I’ve always admired people who work with their hands—those who can look at any given medium and visualize its potential, then expertly go from raw to finished with an unmatched skill that seems so effortless.
So, as a person who sits at a desk all day, it was a big thrill to be invited to join George Cramer at his Village Blacksmith shop in Gloucester to observe while he conducted a three-day course on the basics of blacksmithing.
I must preface this with the fact that I’m not good with my hands when it comes to do-it-yourself projects. I seem to be missing the ingrained knowledge it takes to be handy around the house. I’m also a terrible student.
None of these things matter in Cramer’s shop. I’m greeted with a forceful handshake that I suspect could crush rocks, forged from years of smashing iron into various shapes for fun. However, it’s a firm but controlled grip that I later learn is the secret to hammer control (hint: you let the hammer do most of the work for you).
Since I’m arriving on day two of the three-day course, Cramer first starts his students, Jennifer Pond and Travis Hogan, with a new task before providing me with instruction on my project. While Cramer works with me, his apprentice, Dalton Ward, keeps a watchful eye on the others.
There’s a lot more to the art of blacksmithing than “heat, beat, repeat.” Shop safety, shop etiquette, tools and their uses (the hammer and anvil are only two of the many tools used), and lighting and maintaining the furnace are just a few of the lessons taught to provide students with fundamental knowledge.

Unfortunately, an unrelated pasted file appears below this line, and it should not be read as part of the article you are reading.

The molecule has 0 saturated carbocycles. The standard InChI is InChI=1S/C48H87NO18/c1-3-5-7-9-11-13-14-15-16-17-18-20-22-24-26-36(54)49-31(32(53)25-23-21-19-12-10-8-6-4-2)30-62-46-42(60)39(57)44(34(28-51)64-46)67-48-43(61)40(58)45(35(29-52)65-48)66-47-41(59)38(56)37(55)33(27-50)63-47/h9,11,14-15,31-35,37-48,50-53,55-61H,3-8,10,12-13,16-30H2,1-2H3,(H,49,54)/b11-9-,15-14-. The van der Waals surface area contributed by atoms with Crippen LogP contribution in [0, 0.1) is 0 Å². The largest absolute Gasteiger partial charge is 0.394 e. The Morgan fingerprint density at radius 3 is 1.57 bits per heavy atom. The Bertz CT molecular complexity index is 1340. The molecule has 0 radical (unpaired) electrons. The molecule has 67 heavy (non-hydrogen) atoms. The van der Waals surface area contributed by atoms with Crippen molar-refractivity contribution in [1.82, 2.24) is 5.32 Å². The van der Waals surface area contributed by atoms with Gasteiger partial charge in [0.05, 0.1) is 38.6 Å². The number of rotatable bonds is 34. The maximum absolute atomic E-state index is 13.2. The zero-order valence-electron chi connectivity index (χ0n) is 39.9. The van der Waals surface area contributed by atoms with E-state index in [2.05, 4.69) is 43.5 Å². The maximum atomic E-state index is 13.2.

Following Cramer’s instruction, I set off to create a metal hook on which I can potentially hang other tools or perhaps a basket of flowers. Cramer points out the various parts of the anvil and how they’re used during the forging process, as well as a variety of techniques for hammering. My piece turns out a bit skewed, which gives Cramer an additional teaching opportunity on how to use a wooden mallet on a wooden block to hammer out kinks in the metal without damaging the ridges of the twist I had created.
The Village Blacksmith offers varying levels of courses for those who want to create something themselves or group demonstrations to witness the craft up close without dirtying your hands. Anyone who can lift a hammer can participate (children as young as 12 who are accompanied by a parent are welcome; children 6 and under are free for tours and demos). For additional information on classes or what’s available for sale at the onsite gift shop, visit GloucesterBlacksmith.com.